MDMA-assisted psychotherapy could be an effective treatment option for post-traumatic stress disorder (PTSD) according to a recent study.

Published in the peer-reviewed journal The Lancet Psychiatry, the trial assessed whether MDMA-assisted psychotherapy could be beneficial for individuals with chronic PTSD including military personnel, firefighters and police officers.

PTSD is an anxiety disorder that can develop after a person is exposed to a traumatic event. Sufferers may experience flashbacks, panic attacks, insomnia and nightmares related to the event.

The 26 individuals who were recruited to take part in the Phase II trial were given various doses of MDMA along with eight-hour psychotherapy sessions. Researchers then monitored changes to the Clinically Administered PTSD scale─ a scale that measures symptom severity.

Researchers found that active doses of MDMA, 75 mg and 125 mg, were effective and well-tolerated in reducing PTSD symptoms in veterans and first responders. Participants from these groups had a significantly greater decreases in PTSD symptom severity when compared to those given 30mg.

A year after the end of the study 16 of the 26 participants were no longer classified as suffering from PTSD.

In 2017, the US Food and Drugs Administration (FDA) granted MDMA-assisted psychotherapy for PTSD a Breakthrough Therapy Designation, which is granted to treatments for serious conditions that are considered more effective than currently available drugs. The destination means that the treatment can go through the approval process more quickly.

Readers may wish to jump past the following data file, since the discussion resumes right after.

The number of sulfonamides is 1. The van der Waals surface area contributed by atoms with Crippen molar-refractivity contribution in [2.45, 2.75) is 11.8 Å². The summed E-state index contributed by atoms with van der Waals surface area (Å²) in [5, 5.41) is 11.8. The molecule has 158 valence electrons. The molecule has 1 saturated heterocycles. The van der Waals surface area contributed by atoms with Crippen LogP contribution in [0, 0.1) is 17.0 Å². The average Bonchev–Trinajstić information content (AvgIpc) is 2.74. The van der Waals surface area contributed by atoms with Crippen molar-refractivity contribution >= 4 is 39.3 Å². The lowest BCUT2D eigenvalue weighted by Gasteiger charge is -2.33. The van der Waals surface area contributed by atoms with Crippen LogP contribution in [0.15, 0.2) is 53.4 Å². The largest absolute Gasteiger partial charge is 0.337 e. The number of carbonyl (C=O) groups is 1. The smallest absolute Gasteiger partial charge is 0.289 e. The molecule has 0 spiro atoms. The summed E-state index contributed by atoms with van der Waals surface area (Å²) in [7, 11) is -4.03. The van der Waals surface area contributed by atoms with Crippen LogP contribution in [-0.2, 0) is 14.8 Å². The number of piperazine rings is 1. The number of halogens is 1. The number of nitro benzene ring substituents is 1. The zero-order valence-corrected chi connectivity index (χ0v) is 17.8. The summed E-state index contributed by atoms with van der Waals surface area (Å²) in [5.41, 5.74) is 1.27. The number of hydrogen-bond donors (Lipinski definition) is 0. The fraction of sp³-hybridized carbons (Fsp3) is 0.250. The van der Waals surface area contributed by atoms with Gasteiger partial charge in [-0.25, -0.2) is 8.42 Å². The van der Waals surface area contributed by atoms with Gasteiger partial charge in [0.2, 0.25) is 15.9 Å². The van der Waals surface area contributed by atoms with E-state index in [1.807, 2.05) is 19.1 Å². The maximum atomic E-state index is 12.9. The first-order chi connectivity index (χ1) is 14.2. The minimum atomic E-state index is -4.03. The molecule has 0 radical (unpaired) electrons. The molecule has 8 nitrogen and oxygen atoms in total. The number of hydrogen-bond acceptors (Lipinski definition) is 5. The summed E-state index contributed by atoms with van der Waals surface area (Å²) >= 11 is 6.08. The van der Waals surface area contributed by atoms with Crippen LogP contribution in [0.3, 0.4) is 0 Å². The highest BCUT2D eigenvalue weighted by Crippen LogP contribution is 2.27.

According to the Multiplinary Association for Psychedelic Studies, which sponsored the trial, MDMA-assisted PTSD treatment could become an approved prescription medicine by 2021.

Prior to being outlawed in the US in 1985, some psychiatrists used MDMA as a psychotherapeutic tool for the treatment of anxiety.

The drug is thought to increase feelings of trust and compassion towards others, which could make it a viable treatment option for PTSD when used alongside psychotherapy.

Some experts believe that taking medical grade MDMA in a controlled environment could make psychotherapy more effective and better tolerated. It could also help patients avoid the side-effects of other psychiatric drugs that must be taken daily, as it would only need to be administered two or three times during treatment. However, the evidence for MDMA’s therapeutic effects is limited.

In the early 1990s, the FDA approved the first human trial exploring whether MDMA could help relieve pain in terminally ill patients, as well as serve as an adjunct to psychotherapy.

the drug may have benefits for those with anxiety, autism and alcohol dependency.